Despite recommendations by medical reformers that medical sociology be included in the curriculum, there is currently little evidence of a far-reaching integration of sociological perspectives in American medical education.
Yet, support for the relevance of sociological knowledge has since the late 1960s helped to diffuse external pressures for change in health care and medical education.
As a symbol of the communitarian commitment of the medical profession, claims in favor of the incorporation of sociological perspectives have thus occasionally, and largely unintentionally, served the public relations interests of biomedicine.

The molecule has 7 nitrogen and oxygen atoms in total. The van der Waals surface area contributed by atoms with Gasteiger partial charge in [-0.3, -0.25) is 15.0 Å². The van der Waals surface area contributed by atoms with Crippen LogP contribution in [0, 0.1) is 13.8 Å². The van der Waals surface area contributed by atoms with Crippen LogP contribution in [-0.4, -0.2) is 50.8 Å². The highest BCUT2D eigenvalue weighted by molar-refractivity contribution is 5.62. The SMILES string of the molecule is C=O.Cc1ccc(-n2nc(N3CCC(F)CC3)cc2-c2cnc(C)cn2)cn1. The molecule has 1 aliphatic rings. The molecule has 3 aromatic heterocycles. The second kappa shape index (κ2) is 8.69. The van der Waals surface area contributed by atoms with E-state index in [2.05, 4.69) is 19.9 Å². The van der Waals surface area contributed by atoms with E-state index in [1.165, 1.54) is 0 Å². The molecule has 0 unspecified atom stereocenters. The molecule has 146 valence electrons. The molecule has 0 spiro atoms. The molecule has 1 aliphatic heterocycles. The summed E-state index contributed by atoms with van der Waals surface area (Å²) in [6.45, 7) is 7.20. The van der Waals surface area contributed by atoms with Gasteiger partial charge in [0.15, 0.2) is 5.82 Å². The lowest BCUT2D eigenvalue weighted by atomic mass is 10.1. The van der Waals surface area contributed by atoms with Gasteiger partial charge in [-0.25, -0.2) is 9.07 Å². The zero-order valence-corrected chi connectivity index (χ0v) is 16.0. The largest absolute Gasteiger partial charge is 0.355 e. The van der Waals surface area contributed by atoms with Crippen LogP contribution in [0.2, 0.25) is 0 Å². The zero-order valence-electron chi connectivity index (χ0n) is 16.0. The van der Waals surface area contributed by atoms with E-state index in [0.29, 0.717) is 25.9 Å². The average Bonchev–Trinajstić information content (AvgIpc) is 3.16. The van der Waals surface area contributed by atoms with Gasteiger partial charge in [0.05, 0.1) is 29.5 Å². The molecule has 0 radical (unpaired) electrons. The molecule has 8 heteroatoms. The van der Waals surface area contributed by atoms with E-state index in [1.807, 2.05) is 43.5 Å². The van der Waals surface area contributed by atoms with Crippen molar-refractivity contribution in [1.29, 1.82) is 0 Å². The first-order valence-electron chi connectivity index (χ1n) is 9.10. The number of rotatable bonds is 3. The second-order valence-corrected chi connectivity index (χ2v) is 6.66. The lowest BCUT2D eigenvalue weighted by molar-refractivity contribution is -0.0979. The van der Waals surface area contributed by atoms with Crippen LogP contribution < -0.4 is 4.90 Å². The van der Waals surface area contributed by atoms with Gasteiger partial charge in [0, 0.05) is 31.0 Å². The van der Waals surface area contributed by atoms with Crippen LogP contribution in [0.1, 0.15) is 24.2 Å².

Mots-clés Pascal : Enseignement universitaire, Médecine, Ethique, Programme enseignement, Sociologie, Etats Unis, Amérique du Nord, Amérique
Mots-clés Pascal anglais : Higher education, Medicine, Ethics, Educational program, Sociology, United States, North America, America
Notice produite par :
Inist-CNRS - Institut de l'Information Scientifique et Technique
Cote : 92-0629571
Code Inist : 002B30A09. Création : 199406.